Wengen is a magical car-free village with some of the most magnificent mountain views in the Alps. Located within Switzerland's Jungfrau region, this picturesque setting retains its historic roots; with the Wengernalpbahn cog railway trains remaining one of the principal forms of uphill transport within the region. To reach Wengen, you take the mountain railway which runs up from Lauterbrunnen on the valley floor before climbing upwards via the Kleine Scheidegg summit at 2,060m.
Although Wengen is certainly much livelier than its neighbour Mürren on the other side of the Lauterbrunnen valley, it is still a compact and traditional feeling village which offers plenty of Alpine charm. Most of the action is centred around one long main street, which offers stupendous views looking out to the surrounding Eiger, Monch and Jungfrau mountains. The calm, unhurried atmosphere of the village alongside an abundance of gentle, leisurely pistes makes for the ideal environment for families and groups which include non-skiers.
Resort Altitude: 1,275m
Resort Skiing: 2,970m
Total Ski Area: 224km
Blue Runs: 86km
Red Runs: 107km
Black Runs: 31km
Cross Country: 12km
Wengen shares the Jungfrau ski area with its neighbouring resort Grindelwald. Vast and varied in its terrain, Jungfrau skiing offers nearly 230km of pristine slopes as well as some outstanding off-piste skiing. The full area Jungfrau Top Ski Region pass covers this whole region, which will be sure to provide something for everyone from the testing runs down the Kleine Scheidegg mountain to the nursery slopes around Grindelwald.
Wengen is famous in ski racing for its intimidating Lauberhorn Men’s Downhill World Cup race which is held every January. Experts can try out this challenging descent for themselves, or head to the fearsome Black Rock run which starts at the base of the Eiger and the almost vertical Kanonenrohr in Mürren. The runs in the Wengen/Grindelwald sector are mostly blues or gentle reds. These are perfect for intermediate skiers and the dramatic mountain scenery that surrounds them is an important additional pleasure.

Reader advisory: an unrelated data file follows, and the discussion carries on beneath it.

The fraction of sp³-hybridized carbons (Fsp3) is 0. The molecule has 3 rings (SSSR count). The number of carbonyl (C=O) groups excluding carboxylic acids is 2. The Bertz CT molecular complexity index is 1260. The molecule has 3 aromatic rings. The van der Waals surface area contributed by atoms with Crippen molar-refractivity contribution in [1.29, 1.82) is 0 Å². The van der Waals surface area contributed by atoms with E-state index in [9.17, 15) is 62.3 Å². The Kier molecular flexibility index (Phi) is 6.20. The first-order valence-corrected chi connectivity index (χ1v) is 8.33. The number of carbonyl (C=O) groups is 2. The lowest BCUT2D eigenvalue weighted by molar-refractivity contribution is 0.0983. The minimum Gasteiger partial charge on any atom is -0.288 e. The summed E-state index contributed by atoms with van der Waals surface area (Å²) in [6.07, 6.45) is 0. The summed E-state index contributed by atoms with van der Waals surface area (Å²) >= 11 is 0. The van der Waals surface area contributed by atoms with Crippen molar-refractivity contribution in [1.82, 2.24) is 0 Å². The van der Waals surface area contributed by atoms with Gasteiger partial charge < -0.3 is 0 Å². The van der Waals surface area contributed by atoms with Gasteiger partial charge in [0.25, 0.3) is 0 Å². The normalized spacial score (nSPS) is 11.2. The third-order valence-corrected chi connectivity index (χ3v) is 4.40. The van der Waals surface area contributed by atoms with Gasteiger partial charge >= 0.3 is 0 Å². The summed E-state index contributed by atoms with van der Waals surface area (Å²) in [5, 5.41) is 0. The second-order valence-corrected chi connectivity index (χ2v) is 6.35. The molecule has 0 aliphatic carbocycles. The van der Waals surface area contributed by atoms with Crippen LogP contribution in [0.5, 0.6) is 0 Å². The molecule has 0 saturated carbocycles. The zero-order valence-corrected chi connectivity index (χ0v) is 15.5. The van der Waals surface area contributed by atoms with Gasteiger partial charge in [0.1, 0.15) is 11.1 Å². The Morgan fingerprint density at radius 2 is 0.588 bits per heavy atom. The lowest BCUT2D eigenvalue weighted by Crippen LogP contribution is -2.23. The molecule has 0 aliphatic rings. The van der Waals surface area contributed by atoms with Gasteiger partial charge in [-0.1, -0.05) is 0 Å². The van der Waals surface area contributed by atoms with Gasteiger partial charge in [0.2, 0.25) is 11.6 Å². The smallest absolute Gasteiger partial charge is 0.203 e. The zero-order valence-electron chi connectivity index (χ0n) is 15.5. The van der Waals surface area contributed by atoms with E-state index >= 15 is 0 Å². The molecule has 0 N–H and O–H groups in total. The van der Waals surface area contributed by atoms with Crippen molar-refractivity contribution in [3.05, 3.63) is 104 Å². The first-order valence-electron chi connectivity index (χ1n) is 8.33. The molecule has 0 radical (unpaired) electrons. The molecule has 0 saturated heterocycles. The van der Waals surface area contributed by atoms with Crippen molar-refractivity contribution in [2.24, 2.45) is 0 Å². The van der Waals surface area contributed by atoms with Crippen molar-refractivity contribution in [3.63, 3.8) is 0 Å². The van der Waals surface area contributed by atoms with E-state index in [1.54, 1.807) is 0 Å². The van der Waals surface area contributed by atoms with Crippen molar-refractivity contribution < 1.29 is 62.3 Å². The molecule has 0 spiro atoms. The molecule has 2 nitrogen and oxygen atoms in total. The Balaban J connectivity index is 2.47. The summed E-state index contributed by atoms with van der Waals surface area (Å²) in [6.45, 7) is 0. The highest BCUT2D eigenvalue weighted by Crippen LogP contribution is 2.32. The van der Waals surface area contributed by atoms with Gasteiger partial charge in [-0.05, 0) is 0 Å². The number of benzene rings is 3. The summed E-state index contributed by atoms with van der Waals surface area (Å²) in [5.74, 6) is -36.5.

Kleine Sheidegg offers plenty of wide-open red runs which are excellent territory for boarders looking to build up technique and practice their carving. Beginners should be aware of the flat and narrow sections between pistes which may prove a challenge without having experience of negotiating such terrain on a board. In Wengen, there is a beginner's snowpark, whilst Grindelwald offers a much larger park with 850m of kickers, four rails, seven boxes and much more.
Wengen offers the choice of several ski schools which provide instruction in skiing and snowboarding across the combined Wengen-Grindelwald ski area. Swiss Ski and Snowboard School Wengen offers morning and afternoon group lessons from Sunday through to Friday as well as private lessons. Altitude is a well-known chain which typically will offer native-English instructors who can provide additional teaching in areas such as off-piste, bumps, racing and freestyle.
Off-mountain childcare is available at the Playhouse in the Sports Pavillion for children aged above 18 months from Sunday to Friday in winter; whilst the Sunshine Creche at the top of the Mannlichen lift station will look after children aged one month to eight years old from 8.30 until 5pm daily from Christmas through to Easter.
The Kleine Scheidegg ski area offers a good selection of dining options, such as the Crewe Junction of the Alps, which has a giant Tipi tent serving barbecue food. The Spycher hut is another great novelty dining experience, with an accompanying ice bar from which you can enjoy a refreshing drink in the late afternoon sunshine. Down in the town, most of the restaurants are in Wengen's hotels. The Hotel Regina's Chez Meyer offers fine dining with panoramic views of the surrounding valley.
Après-ski begins on the slopes in Wengen and most people stop off for a beer, a schnapps or an alcoholic coffee on their way home at places such as Mary’s Café and the Schnee Bar outside the Hotel Brunner. Pickel Bar is a cosy stop off in the basement of the Hotel Eiger, whilst the hotel bar of the Sunstar has a good ambience and is popular with non-residents. The Tanne is a lively cocktail bar appealing to a younger set, while later at night the party continues at Hasenstall bar until 5.00am.
There are plenty of off-slope activities in Wengen for non-skiers. The town's cinema shows English films and there are plenty of interesting shops and dining experiences to enjoy. The resort also has a multitude of alternative sports activities on offer, such as heli-skiing, curling, hiking, hang-gliding, bowling and indoor tennis. Those on the pursuit of some rest and relaxation will enjoy use of the resort's spa facilities, sauna and indoor swimming pool.